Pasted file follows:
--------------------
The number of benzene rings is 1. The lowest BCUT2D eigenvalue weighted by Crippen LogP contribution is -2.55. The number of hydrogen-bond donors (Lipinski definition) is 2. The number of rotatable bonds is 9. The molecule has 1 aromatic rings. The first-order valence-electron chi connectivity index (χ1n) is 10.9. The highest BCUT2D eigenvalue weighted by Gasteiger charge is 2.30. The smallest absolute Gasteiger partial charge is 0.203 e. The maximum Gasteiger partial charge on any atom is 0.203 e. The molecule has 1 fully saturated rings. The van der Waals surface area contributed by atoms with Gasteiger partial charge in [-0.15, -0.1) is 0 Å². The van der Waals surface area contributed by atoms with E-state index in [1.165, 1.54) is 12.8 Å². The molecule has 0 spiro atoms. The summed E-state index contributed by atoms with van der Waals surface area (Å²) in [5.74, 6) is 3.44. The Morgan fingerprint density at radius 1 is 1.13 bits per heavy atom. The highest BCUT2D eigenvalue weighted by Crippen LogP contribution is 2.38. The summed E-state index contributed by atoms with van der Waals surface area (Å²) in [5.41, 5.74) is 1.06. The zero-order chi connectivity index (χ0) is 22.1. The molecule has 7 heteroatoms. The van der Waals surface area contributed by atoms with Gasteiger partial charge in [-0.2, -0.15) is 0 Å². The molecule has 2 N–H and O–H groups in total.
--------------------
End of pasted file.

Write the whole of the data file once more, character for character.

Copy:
The number of benzene rings is 1. The lowest BCUT2D eigenvalue weighted by Crippen LogP contribution is -2.55. The number of hydrogen-bond donors (Lipinski definition) is 2. The number of rotatable bonds is 9. The molecule has 1 aromatic rings. The first-order valence-electron chi connectivity index (χ1n) is 10.9. The highest BCUT2D eigenvalue weighted by Gasteiger charge is 2.30. The smallest absolute Gasteiger partial charge is 0.203 e. The maximum Gasteiger partial charge on any atom is 0.203 e. The molecule has 1 fully saturated rings. The van der Waals surface area contributed by atoms with Gasteiger partial charge in [-0.15, -0.1) is 0 Å². The van der Waals surface area contributed by atoms with E-state index in [1.165, 1.54) is 12.8 Å². The molecule has 0 spiro atoms. The summed E-state index contributed by atoms with van der Waals surface area (Å²) in [5.74, 6) is 3.44. The Morgan fingerprint density at radius 1 is 1.13 bits per heavy atom. The highest BCUT2D eigenvalue weighted by Crippen LogP contribution is 2.38. The summed E-state index contributed by atoms with van der Waals surface area (Å²) in [5.41, 5.74) is 1.06. The zero-order chi connectivity index (χ0) is 22.1. The molecule has 7 heteroatoms. The van der Waals surface area contributed by atoms with Gasteiger partial charge in [-0.2, -0.15) is 0 Å². The molecule has 2 N–H and O–H groups in total.